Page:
(A) upon written request--

(i) to an employee or former employee of the Department of the Treasury, or to the duly authorized legal representative of such employee or former employee, who is or may be a party to any administrative action or proceeding affecting the personnel rights of such employee or former employee; or

(ii) to any person, or to the duly authorized legal representative of such person, whose rights are or may be affected by an administrative action or proceeding under section 3 of the Act of July 7, 1984 (23 Stat. 258; 31 U.S.C. 1026), solely for use in the action or proceeding, or in preparation for the action or proceeding but only to the extent that the Secretary determines that such returns or return information is or may be relevant and material to the action or proceeding; or

(B) to officers and employees of the Department of the Treasury for use in any action or proceeding described in subparagraph (A), or in preparation for such action or proceeding, to the extent necessary to advance or protect the interests of the United States."

Sec. 6103(1)(4). An examination of the legislative history of this section reveals that Congress regarded IRS personnel matters as "tax administration."

"The IRS would be authorized to disclose, to the extent necessary for purposes of tax administration, returns and return information to any person with respect to his performance of services in connection with the processing, storage or transmission, or reproduction of returns and return information or in connection with the programing, maintenance, repair, testing, and procurement of equipment."

House Report at 3771. (emphasis added).

Furthermore, the two cases addressing the scope of the tax administration exception have defined the term broadly. United States v. Mangan, 575 F.2d 32 (2nd Cir. 1978), cert. denied, 439 U.S. 931, 99 S. Ct. 320, 58 L. Ed. 2d 324 (1978); Davidson v. Brady, 559 F. Supp. 456 (W.D. Mich. 1983), Aff'd. on other grounds, 732 F.2d 552 (6th Cir. 1984). In Mangan an IRS agent's federal tax returns were utilized in his prosecution for preparing and filing fictitious tax returns to obtain refund checks. The Second Circuit approved the admission of the defendant's federal tax returns under the tax administration exception even though the criminal proceedings did not involve the determination of tax liability. "[T]he definition of 'tax administration' in Sec. 6103(b)(4) is so sweeping as to compel rejection of restrictive interpretation. Clearly this case involved 'the administration, management, [and] conduct ... of the execution and application of the internal revenue law' and 'assessment, collection, enforcement [and] litigation ... functions under such laws.'" Mangan, 575 F.2d at 40. In Davidson, Davidson's tax return was attached to another man's Sentencing Memorandum as proof that the other man, Solomon, had lied in a Financial Statement filed with the Probation Department. The court held that Davidsons' right to confidentiality had not been violated because Solomon's prosecution was a federal judicial proceeding pertaining to tax administration as contemplated by 26 U.S.C. 6103(b)(4). Thus, the court agreed with the Second Circuit's holding that, in appropriate circumstances, disclosure of federal tax information may be authorized by the tax administration exception even though the proceeding did not involve the determination of tax liability.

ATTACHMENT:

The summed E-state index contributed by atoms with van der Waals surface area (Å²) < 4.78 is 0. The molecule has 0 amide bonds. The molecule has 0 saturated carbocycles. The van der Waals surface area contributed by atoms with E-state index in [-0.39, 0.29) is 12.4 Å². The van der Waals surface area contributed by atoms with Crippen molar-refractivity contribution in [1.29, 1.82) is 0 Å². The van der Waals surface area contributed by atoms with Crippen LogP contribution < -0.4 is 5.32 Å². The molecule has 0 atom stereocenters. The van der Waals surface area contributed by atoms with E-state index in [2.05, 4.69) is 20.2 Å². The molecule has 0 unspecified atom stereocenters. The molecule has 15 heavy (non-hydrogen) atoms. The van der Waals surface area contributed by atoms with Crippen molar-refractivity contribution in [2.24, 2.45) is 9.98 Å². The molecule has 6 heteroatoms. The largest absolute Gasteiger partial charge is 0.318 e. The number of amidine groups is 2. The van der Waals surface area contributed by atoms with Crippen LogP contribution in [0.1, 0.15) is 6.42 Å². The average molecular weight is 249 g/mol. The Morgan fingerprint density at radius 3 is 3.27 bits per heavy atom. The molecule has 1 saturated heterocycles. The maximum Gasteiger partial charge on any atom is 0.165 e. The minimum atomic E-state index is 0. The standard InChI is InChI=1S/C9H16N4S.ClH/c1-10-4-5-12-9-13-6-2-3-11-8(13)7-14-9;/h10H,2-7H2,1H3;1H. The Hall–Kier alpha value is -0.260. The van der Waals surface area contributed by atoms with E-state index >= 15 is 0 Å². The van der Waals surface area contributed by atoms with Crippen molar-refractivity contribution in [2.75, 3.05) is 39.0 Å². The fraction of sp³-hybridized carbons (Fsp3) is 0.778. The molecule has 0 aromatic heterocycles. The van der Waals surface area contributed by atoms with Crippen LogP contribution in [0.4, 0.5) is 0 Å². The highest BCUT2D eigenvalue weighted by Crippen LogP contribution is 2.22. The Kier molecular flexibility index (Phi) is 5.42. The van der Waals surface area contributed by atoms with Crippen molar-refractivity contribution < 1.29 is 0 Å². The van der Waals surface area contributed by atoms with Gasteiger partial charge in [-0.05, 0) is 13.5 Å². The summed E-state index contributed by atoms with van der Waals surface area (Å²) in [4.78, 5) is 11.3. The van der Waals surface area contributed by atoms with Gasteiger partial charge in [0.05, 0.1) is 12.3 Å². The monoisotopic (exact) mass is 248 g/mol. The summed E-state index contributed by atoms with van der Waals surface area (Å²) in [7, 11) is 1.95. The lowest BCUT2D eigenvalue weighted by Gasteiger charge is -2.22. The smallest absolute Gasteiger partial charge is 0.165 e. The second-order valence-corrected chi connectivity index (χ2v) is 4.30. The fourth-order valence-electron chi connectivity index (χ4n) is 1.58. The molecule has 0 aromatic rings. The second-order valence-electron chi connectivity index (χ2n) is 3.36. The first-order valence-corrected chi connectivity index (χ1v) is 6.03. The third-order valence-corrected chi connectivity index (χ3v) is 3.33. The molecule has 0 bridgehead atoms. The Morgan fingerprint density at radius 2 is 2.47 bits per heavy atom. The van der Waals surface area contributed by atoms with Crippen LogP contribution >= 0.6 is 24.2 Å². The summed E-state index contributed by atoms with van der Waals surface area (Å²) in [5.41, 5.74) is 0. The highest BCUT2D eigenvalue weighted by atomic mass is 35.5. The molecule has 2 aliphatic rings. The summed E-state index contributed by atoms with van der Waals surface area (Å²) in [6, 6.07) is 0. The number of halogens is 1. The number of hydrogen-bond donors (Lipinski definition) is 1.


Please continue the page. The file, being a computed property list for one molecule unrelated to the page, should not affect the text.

With these principles in hand, we turn to the specific facts of this case. The IDR outside employment rule was adopted to ensure the integrity of its tax collection system and to encourage voluntary compliance by the public: